Copyright© 2011 Microsoft Corporation
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The Web Tracking Protection specification is designed to enable users to opt-out of online tracking. The platform has two parts:
Together these technologies can be used to enforce privacy protection for users, and provide access to content and services that respect user privacy preferences.
A filter list contains parts of third-party URIs that a browser may access automatically when referenced within a web page that a user deliberately visits. Rules in a filter list may change the way the user agent handles third-party content. By limiting the calls to these websites and blocking resources from other web pages, the filter list limits the information other sites can collect about a user.
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As well as sections marked as non-normative, all authoring guidelines, diagrams, examples, and notes in this specification are non-normative. Everything else in this specification is normative.
The key words must, must not, required, should, should not, recommended, may, and optional in this specification are to be interpreted as described in [RFC2119].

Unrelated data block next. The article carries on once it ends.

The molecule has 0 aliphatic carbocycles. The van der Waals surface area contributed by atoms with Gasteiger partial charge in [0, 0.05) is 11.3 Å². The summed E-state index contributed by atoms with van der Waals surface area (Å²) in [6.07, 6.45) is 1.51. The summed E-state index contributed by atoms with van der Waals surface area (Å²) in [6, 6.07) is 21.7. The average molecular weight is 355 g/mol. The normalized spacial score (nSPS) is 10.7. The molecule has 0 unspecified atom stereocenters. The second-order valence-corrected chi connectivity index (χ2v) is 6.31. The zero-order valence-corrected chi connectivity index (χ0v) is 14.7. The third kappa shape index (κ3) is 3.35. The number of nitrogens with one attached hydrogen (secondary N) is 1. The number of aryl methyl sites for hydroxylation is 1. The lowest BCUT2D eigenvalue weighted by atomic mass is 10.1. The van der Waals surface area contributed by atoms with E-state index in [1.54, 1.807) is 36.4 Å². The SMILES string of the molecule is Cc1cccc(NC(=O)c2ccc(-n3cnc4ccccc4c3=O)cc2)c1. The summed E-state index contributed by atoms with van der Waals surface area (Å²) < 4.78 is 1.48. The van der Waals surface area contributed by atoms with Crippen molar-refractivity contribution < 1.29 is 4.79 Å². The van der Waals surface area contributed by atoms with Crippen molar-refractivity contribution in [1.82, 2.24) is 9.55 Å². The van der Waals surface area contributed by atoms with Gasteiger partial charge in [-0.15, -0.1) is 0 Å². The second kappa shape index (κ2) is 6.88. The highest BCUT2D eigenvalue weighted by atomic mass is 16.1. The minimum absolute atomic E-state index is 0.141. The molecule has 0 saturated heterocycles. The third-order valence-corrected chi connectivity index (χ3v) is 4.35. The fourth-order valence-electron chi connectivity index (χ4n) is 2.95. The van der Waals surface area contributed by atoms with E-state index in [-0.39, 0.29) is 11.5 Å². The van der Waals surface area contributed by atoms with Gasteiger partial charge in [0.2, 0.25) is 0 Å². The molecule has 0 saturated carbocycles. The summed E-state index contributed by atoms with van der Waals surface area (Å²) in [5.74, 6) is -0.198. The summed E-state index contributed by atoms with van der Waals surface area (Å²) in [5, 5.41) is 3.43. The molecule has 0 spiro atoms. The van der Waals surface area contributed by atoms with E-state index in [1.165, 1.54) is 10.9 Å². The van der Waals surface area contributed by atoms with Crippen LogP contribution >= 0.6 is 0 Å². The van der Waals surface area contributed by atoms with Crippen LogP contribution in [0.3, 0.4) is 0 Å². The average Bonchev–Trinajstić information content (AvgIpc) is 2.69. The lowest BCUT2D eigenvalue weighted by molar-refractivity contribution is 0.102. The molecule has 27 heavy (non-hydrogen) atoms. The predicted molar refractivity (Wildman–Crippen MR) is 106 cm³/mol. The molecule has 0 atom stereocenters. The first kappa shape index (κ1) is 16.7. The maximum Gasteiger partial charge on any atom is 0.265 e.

This section is non-normative.
Today, consumers share information with more websites than the ones they see in the address bar in their browser. This is inherent in the design of the web and simply how the web works, and it has potentially unintended consequences. As consumers visit one site, many other sites receive information about their activities. For example, when a webpage includes a third-party image file—such as a “web beacon”—IP address information, cookies, and referrer data can be sent. A third-party script can have additional impact on user privacy and can collect arbitrary data from the first-party webpage.
This situation results from how modern websites are built. Typically, a website today might bring together content from many other websites, leaving the impression that the website appears to be its own entity. When the browser calls any other website to request anything (an image, a cookie, HTML, a script that can execute), the browser explicitly provides information in order to get information. By limiting data requests to these sites, it is possible to limit the data available to these sites for collection and tracking.